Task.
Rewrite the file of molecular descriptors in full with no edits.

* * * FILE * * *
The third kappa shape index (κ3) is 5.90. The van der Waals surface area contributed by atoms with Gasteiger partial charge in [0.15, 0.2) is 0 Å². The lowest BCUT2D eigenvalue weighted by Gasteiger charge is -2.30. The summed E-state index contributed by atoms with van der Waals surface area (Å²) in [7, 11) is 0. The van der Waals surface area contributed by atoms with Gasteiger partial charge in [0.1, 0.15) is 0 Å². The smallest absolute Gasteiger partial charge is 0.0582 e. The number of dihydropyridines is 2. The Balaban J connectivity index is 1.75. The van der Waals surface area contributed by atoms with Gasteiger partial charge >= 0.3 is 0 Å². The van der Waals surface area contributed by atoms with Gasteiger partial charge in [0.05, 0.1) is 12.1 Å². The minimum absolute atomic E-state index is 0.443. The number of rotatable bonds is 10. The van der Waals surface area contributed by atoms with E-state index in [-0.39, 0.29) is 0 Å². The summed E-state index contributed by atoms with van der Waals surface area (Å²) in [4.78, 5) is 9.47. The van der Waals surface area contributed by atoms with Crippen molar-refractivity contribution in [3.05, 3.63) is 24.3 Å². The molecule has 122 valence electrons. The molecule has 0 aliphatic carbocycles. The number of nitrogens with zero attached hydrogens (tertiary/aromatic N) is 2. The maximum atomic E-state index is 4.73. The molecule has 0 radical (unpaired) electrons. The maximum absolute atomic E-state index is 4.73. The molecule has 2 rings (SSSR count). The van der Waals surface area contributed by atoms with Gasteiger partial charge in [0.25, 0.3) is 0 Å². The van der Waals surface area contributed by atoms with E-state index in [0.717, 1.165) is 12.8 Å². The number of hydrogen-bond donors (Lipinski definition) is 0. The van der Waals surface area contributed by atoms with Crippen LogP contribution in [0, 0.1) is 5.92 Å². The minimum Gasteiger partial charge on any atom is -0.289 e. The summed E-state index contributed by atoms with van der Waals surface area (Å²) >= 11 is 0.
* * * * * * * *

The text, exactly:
The third kappa shape index (κ3) is 5.90. The van der Waals surface area contributed by atoms with Gasteiger partial charge in [0.15, 0.2) is 0 Å². The lowest BCUT2D eigenvalue weighted by Gasteiger charge is -2.30. The summed E-state index contributed by atoms with van der Waals surface area (Å²) in [7, 11) is 0. The van der Waals surface area contributed by atoms with Gasteiger partial charge in [0.1, 0.15) is 0 Å². The smallest absolute Gasteiger partial charge is 0.0582 e. The number of dihydropyridines is 2. The Balaban J connectivity index is 1.75. The van der Waals surface area contributed by atoms with Gasteiger partial charge >= 0.3 is 0 Å². The van der Waals surface area contributed by atoms with Gasteiger partial charge in [0.05, 0.1) is 12.1 Å². The minimum absolute atomic E-state index is 0.443. The number of rotatable bonds is 10. The van der Waals surface area contributed by atoms with E-state index in [-0.39, 0.29) is 0 Å². The summed E-state index contributed by atoms with van der Waals surface area (Å²) in [4.78, 5) is 9.47. The van der Waals surface area contributed by atoms with Crippen molar-refractivity contribution in [3.05, 3.63) is 24.3 Å². The molecule has 122 valence electrons. The molecule has 0 aliphatic carbocycles. The number of nitrogens with zero attached hydrogens (tertiary/aromatic N) is 2. The maximum atomic E-state index is 4.73. The molecule has 0 radical (unpaired) electrons. The maximum absolute atomic E-state index is 4.73. The molecule has 2 rings (SSSR count). The van der Waals surface area contributed by atoms with Gasteiger partial charge in [0.25, 0.3) is 0 Å². The van der Waals surface area contributed by atoms with E-state index in [0.717, 1.165) is 12.8 Å². The number of hydrogen-bond donors (Lipinski definition) is 0. The van der Waals surface area contributed by atoms with Crippen LogP contribution in [0, 0.1) is 5.92 Å². The minimum Gasteiger partial charge on any atom is -0.289 e. The summed E-state index contributed by atoms with van der Waals surface area (Å²) >= 11 is 0.